I remember walking to school that first day drunk on an exciting mixture of anxiety, hope, and reservation. I coolly made my way into Mrs. Snakenberg's English class and immediately the room went silent. Our small town in Central Texas didn't get many newcomers, but Dhahran, Saudi Arabia was positively starved for fresh blood. My face did nothing to betray the nervousness I was feeling as I made my way to a desk and sat down. I was a cagey veteran at the new kid game and I was not going to wind up in the same position I had found myself in back in Texas. Namely, I was not going to wind up pale, clammy, and prone on the floor.

I took notes and ignored the curious stares of my classmates as Mrs. Snakenberg explained the interdisciplinary project with which we were going to begin the year. We were charged with inventing a product that would benefit us in our daily pursuits and we would be required to complete a portion of the project specific to each of our core classes. In addition, we would be given time at the beginning of each English class to be devoted to the actual construction of whichever product we decided to create. This was already a better start than witnessing the self-mutilation of the class diabetic and I walked home after a catastrophe free first day of school hopeful and excited about my new social potential on the other side of the world.

That evening at home I decided I would invent a headlight system for my skateboard ( I was a skate punk, replete with long, shaggy hair and baggy pants. Sue me.), and I marched off to school the next day, skateboard in hand, geared up for day two of the new me. I settled down in the corner of Mrs. Snakenberg's classroom and began cutting strips of Velcro in an effort to determine the best way to attach two small flashlights to the sides of the skateboard's deck. A couple of other kids strolled in just before the bell, sat down at the table with me, and started to ask me questions about where I was from and what my dad did for the company. This was good. This was normal. I easily fielded their questions, made a few jokes, and felt genuinely comfortable in my new school. I was easing into what I imagined would become a good time. Then Brad, the Canadian kid across from me, poked one of the wheels of my skateboard with the Exact-O Knife he was wielding and asked, "What's that made of?"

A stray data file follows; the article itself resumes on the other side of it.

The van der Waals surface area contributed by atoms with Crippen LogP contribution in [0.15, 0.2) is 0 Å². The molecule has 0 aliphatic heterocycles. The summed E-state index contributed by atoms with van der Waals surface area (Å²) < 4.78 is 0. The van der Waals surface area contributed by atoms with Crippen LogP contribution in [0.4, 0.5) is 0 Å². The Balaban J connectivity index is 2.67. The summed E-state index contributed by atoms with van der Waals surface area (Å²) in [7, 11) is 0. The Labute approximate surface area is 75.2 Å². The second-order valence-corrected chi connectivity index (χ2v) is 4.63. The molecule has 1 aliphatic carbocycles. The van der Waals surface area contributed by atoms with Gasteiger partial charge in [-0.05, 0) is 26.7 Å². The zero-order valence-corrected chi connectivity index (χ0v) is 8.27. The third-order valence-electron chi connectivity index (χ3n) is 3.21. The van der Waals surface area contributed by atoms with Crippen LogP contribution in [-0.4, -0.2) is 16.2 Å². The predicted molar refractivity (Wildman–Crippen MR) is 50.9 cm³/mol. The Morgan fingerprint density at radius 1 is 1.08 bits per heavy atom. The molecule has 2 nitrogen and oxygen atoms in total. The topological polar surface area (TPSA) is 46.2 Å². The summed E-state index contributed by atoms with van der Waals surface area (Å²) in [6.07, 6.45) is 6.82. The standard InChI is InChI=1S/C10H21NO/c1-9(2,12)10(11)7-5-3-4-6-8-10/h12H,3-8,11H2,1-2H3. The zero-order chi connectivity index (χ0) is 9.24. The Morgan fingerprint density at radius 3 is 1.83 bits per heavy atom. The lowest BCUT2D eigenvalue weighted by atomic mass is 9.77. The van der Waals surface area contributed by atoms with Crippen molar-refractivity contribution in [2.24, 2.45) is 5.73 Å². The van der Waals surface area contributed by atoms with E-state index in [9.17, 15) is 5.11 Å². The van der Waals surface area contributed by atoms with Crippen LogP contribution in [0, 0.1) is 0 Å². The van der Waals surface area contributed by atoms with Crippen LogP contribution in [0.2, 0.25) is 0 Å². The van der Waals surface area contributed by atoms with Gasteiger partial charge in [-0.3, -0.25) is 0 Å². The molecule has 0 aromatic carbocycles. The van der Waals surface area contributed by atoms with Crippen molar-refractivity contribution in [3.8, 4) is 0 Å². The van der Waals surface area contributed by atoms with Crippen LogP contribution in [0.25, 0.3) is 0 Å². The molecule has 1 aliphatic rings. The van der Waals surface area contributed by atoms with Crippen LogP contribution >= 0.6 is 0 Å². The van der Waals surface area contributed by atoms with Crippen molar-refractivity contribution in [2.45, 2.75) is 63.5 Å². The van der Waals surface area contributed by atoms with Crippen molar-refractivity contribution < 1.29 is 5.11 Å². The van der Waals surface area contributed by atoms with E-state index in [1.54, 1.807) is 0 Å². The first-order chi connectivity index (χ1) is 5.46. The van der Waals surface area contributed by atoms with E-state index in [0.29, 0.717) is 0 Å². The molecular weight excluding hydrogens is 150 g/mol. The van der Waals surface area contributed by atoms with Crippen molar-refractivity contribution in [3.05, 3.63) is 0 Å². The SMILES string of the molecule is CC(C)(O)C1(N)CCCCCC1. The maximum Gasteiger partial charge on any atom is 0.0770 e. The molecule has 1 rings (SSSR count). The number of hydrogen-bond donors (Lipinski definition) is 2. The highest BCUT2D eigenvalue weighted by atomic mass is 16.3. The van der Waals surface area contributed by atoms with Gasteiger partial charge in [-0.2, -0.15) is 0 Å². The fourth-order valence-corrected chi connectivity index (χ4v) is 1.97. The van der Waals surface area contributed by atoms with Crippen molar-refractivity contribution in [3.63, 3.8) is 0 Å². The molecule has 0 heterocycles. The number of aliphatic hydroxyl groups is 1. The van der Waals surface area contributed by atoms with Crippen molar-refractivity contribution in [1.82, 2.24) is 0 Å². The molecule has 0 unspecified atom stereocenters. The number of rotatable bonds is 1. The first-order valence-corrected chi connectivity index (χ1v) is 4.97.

I reflexively swatted at his hand, fearful of him cutting the wheel, and wound up making direct and forceful contact on the tip of my middle finger with the tip of the ridiculously sharp knife he was holding. The resulting slice was surgical and deep and began bleeding profusely. Fuck. I gripped my finger and ran out into the hall to a water fountain to survey the damage. The inch long cut on my finger was pulsing blood with my increasing heart-rate and the warm water of the drinking fountain only caused it to bleed more. The sickening feeling of queasy faintness began to creep up on me.

I collected myself and walked back into the classroom to Mrs. Snakenberg's desk where she was answering a question from another student. Whatever the student had asked, the answer was taking forever and I began to dance nervously from foot to foot as the situation crept closer and closer my nightmare scenario. Finally, the student accepted whatever had been explained to her and Mrs. Snakenberg turned to me. She must have realized something was wrong because her expression changed from a gentle and open smile to poorly concealed alarm.

"Mrs. Snakenberg, I....".

I came to on the floor gazing up at a ring of students eerily reminiscent of the ring that had gathered around me back in Texas. My head hurt and as I sat up I felt something hanging from the mop of sweaty hair on my head. As my classmates chuckled, I realized it was a hot glue gun. I had fallen over backwards and landed directly on top of the Egyptian girl who was sitting Indian style behind me. My dead weight had pinned her upper body across her lap and onto the floor. In some pain, and quite rightly more than a little perturbed, she had forcefully rolled my limp body off her back causing my head to crash into the hot glue gun she was using to construct her project.